Wednesday, April 24, 2013

For Parents: How to Support Your Child's Music Practice and Development

One of the most important aspects of Suzuki violin is the powerful relationship that it should foster between a child and his/her parents. As a Suzuki violin teacher, I encourage all of my parents to attend their children's lessons regularly, so that they can understand what their child is working on and help them practice at home. Ideally, parents become the "home teachers" who can really support a child's musical development and inspire them to practice. I have worked with many excellent parents who do a beautiful job of encouraging and supporting  their children. Unfortunately, I also see parents who treat their children harshly, have unrealistic expectations, and end up harming their child's joy in music. So how can parents make sure they're encouraging, not punitive?

1. Just a spoonful of sugar makes the medicine go down!

The wise and wonderful Mary Poppins has some great advice for parents and teachers alike--namely that everyone takes criticism better when it's delivered with kindness and a smile (just a spoonful of sugar!). It's important to remember that children are sensitive, and a harsh comment can easily hurt their feelings and leave them discouraged. Yet, it's vital to give students feedback. What then, is the best way to balance these two distinct needs? First of all, stay aware of your tone of voice when you give feedback. Parents and teacher can use a calm, neutral tone, a positive tone, or a sympathetic one, depending on the circumstances. If we sound angry, impatient, or frustrated, then our feedback gets lost in the negative emotion. 

I have had parents in a lesson snap at their child for making a mistake, and that always makes me cringe. It makes the children defensive and tense, and does not help them learn effectively. Remember, if you're in a bad mood, it's better not to say anything at all.

Some people take the opposite approach--they constantly praise their children and avoid giving them any feedback at all. Again, that makes me cringe. Few things are as damaging to a child's work ethic than being told that it's talent, not hard work, that makes you "special" or successful. I strenuously avoid even using the word "talent" in my lessons, because it's discouraging. If all that matters is inborn talent, then when children encounter difficulties in their lessons, they think it's a lack of talent, not a lack of hard work or practice. Instead, we should encourage children to persevere.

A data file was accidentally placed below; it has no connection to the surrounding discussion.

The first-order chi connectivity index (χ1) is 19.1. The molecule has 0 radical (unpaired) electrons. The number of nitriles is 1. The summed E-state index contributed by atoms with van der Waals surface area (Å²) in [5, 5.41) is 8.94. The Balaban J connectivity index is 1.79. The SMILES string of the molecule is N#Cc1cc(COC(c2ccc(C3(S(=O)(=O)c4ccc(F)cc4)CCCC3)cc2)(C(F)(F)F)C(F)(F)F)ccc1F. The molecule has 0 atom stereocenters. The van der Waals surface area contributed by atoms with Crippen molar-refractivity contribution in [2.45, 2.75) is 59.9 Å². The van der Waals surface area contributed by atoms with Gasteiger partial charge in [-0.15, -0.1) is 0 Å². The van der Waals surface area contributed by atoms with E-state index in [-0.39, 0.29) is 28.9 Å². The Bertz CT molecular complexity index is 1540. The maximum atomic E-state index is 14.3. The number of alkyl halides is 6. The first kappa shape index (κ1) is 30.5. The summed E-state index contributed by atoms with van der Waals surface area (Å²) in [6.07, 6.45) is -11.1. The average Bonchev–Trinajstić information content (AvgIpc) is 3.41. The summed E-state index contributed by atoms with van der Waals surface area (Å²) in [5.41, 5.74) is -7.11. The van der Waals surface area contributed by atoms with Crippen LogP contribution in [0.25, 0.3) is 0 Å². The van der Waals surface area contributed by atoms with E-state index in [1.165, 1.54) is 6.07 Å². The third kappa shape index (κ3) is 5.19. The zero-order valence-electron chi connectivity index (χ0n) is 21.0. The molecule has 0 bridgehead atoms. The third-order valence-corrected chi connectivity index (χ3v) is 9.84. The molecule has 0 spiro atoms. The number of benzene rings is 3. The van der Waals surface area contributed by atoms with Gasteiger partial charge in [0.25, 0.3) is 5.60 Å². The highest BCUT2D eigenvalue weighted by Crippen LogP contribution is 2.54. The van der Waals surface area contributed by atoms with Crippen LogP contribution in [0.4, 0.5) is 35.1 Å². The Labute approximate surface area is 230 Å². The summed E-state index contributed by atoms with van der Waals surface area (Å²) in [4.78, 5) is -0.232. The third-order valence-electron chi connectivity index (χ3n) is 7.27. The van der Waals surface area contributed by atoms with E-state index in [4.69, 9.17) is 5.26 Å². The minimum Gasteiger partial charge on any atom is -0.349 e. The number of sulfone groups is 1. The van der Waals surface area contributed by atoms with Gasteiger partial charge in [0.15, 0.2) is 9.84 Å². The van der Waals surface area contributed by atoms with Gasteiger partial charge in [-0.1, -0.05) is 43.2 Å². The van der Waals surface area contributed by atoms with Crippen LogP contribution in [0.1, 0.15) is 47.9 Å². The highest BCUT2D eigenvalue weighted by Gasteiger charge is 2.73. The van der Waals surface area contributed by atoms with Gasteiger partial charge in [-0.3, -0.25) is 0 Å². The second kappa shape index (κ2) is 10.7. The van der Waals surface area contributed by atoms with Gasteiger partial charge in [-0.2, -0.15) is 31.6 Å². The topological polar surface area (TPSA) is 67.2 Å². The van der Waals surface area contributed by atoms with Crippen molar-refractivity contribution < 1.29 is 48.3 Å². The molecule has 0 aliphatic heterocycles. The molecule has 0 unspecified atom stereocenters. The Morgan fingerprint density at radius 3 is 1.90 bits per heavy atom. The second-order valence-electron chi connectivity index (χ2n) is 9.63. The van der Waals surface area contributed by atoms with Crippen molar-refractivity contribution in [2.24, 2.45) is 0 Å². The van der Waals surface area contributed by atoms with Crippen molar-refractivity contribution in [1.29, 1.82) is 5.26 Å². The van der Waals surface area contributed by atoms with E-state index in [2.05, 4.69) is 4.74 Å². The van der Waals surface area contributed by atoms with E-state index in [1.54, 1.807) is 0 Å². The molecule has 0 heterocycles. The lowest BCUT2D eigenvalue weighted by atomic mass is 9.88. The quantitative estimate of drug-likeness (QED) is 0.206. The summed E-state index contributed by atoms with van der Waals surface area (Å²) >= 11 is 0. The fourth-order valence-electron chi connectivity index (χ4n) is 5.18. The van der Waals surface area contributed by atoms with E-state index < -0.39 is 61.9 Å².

2. Keep your expectations realistic

I used to teach piano and violin lessons at a Montessori preschool, where most of my students were only three years old. After one boy's first lesson, his father approached me to ask if his son had any talent, and whether I thought it was "worthwhile" for him to continue his lessons. I remember being stunned--the boy was only three! At another lesson, a mother got increasingly impatient when her five year old daughter struggled with a lesson. She snapped at her daughter several times, and I had to remind her that music is a big challenge (it's a lot to learn!) and that it's essential that we stay patient with students when they struggle. Other parents expect their three year olds to practice the violin by themselves, with no guidance or help. As though such a young child could be responsible enough to 1. remember exactly what they are supposed to do and 2. do it on their own everyday.

All of these parents made the same mistake--they had unrealistic expectations. People often vastly underestimate how difficult music can be. Learning to play the violin or other instruments effectively takes time and effort, even for adult students. People likewise misunderstand children's developmental levels. Young children have flexible brains, and that means they often benefit enormously from early music lessons, which increase their cognitive abilities, memory, and coordination. But that does NOT mean that they learn faster than adults, or that music is somehow easy for them. Furthermore, since children develop so quickly, and their bodies and brains are still growing and changing rapidly, it would be impossible for me to judge a child's future potential, even if I were inclined to do so (and for the record, I'm not--see my criticisms of the concept of "talent") Also, young children need their parent's help and guidance when they practice. It's unrealistic to expect a three year old to take out their violin and practice without help. If you want your young child to learn and practice, then you must make practicing a part of your routine at home, and pay careful attention in a child's lessons so you can help them. 

So what should a parent expect from their child's music lessons? How much progress is "normal"? Truthfully, it's best to have as few expectations as possible, and take every development as a gift when it comes. When someone once asked Dr. Suzuki how he managed to stay so patient with even the most difficult students, he said "I have no expectations. Instead, I have a vision of that student ten years from now, playing a beautiful version of Mozart's Violin Concerto No. 5." Indeed, Suzuki realized that the pressure of expectations kept teachers and parents from enjoying and celebrating the progress that a student was making. Impatience does not make children learn faster; it only robs music lessons of joy.

3. Patience and Persistence

One of the most important gifts parents can give a young musician is patience. Understand that learning music is difficult, and students sometimes don't see immediate improvement. It's only with  persistent practice that a student's sound, intonation, and technique improve. A parent can remind their child that music takes time. When parents make comments like "I don't know why you're still working on this piece!" or "Why can't you remember what you're supposed to do! We went over this last week!" that can undermine a child's motivation.

Instead, focus on gentle reminders of proper techniques, and feel free to repeat them as often as necessary! Think about how many times you might have read a favorite story to your child, or how many times you repeated a word you wanted them to learn when they were a baby. A parent might say "mama" thousands of times before a baby finally repeats it back. Likewise, it's perfectly normal and expected that teachers and parents must guide a child through a musical technique hundreds of times before it's perfect.